The yen erased losses after reaching a four-week low versus the dollar as the Bank of Japan unexpectedly expanded monetary stimulus by 10 trillion yen ($127 billion), joining the Federal Reserve and European Central Bank in taking steps to spur economic growth. The 17-nation euro fell for a third day against the dollar before a report tomorrow that may show services and manufacturing in the region shrank for an eighth month. South Africa’s rand tumbled even after platinum miners agreed to return to work following a six-week strike.
“People are skeptical that there is going to be enough money in the bailout fund, of the ECB’s willingness to take assets on its balance sheet and that economic growth can be created,” said Greg Anderson, the North American head of Group of 10 currency strategy at Citigroup Inc. in New York. “People were very skeptical and wanted to sell the euro when it was rising from $1.25 but you couldn’t touch it. Now it has crested and it’s a good time to re-establish shorts.”
The euro declined 0.2 percent to $1.3021 at 9:19 a.m. in New York. The shared currency fell 0.4 percent to 102.38 yen and the Japanese currency was 0.2 percent stronger versus the dollar at 78.63 yen after depreciating to 79.22, the weakest level since Aug. 22.
The euro’s 14-day relative strength index versus the dollar fell below the 70 level for the first time in six days, the longest streak since May 2011. The 70 level indicates an asset may be “overbought,” having risen too far, too quickly and is due for a correction.
Goldman Sachs Group Inc. ended a trade recommendation to buy the euro against the dollar.
“With much of the expected developments now past us, our initial target of $1.30 reached and a period of further consolidation possible, we consider it prudent to close our recommendation for a potential gain of about 7 percent,” Goldman Sachs foreign-exchange analysts led by London-based Thomas Stolper wrote today in an e-mailed report.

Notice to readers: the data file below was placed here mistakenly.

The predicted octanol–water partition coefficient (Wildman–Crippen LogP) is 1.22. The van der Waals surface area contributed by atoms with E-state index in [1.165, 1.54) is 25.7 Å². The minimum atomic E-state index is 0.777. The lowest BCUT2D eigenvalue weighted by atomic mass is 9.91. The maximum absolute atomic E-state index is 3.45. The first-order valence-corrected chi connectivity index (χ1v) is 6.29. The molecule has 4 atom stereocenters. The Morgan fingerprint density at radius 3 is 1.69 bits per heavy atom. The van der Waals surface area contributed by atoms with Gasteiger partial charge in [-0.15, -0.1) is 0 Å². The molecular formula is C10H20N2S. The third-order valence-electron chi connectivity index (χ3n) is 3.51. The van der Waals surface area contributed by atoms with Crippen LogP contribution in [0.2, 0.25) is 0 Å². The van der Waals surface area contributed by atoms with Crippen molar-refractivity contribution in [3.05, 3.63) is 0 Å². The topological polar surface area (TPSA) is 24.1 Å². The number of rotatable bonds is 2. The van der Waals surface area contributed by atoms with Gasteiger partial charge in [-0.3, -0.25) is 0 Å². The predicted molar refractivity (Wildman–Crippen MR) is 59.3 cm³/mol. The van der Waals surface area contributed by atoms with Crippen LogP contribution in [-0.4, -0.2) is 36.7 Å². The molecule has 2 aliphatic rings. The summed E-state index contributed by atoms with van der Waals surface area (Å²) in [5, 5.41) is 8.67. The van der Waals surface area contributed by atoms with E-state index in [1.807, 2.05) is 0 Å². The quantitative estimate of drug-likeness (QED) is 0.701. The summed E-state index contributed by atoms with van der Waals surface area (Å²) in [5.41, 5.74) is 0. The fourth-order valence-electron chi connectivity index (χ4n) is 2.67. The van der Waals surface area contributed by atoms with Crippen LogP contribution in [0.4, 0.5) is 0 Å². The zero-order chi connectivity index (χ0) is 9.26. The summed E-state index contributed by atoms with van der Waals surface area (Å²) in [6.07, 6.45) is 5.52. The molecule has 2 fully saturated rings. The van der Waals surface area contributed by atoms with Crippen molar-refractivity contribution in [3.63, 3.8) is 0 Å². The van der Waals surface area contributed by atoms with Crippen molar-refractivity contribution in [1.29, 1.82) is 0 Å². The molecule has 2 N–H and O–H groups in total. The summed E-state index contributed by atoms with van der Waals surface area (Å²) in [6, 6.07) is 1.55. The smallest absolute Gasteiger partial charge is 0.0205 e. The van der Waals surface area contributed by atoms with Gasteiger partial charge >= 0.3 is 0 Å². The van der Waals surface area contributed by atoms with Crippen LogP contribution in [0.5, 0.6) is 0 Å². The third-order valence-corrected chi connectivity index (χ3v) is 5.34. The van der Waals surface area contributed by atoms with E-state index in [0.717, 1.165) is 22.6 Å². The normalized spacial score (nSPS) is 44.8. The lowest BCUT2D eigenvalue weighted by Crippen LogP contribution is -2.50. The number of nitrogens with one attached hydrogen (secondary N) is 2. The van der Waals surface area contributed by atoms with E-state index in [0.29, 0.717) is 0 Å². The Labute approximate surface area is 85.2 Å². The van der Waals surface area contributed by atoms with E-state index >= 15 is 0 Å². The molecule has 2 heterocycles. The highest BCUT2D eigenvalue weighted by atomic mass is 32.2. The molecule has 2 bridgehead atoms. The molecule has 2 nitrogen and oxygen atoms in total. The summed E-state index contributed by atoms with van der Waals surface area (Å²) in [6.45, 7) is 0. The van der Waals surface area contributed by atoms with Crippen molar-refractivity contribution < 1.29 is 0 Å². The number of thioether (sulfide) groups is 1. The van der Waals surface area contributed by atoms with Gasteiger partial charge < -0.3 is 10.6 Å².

The yen has appreciated 6.1 percent during the past six months, the best performer among 10 developed-nation currencies tracked by Bloomberg Correlation-Weighted Indexes. The dollar dropped 0.5 percent and the euro fell 2.3 percent.
The Japanese central bank’s decision to enlarge its asset-purchase fund to 55 billion yen was forecast by five of 21 economists surveyed by Bloomberg News. The bank kept its benchmark interest rate between zero and 0.1 percent.
Finance Minister Jun Azumi said the stimulus was bolder than expected and “very much welcomed” by the government, after calls from some lawmakers for the BOJ to do more to spur growth and counter entrenched deflation.
The impact from the central bank’s actions were limited by the rising tensions between the nation and China, Jack Spitz, managing director of foreign exchange at National Bank of Canada in Toronto wrote to clients.
South Africa’s rand fell against all 16-major counterparts as violence continued at platinum mines even after an illegal strike ended at Lonmin Plc’s Marikana site.
The rand sank 0.7 percent to 8.2366 per dollar.
Australia’s dollar may extend its slide from a six-month high set last week as sentiment toward the currency remains “fragile,” according to Oversea-Chinese Banking Corp.
A decline below its 55-day moving average of $1.0396 may send the currency toward the 200-day moving average at $1.0331, according to Singapore-based analysts led by Selena Ling.
The so-called Aussie fell 0.1 percent to $1.0451 after rising to $1.0625 on Sept. 14, the strongest since March 20.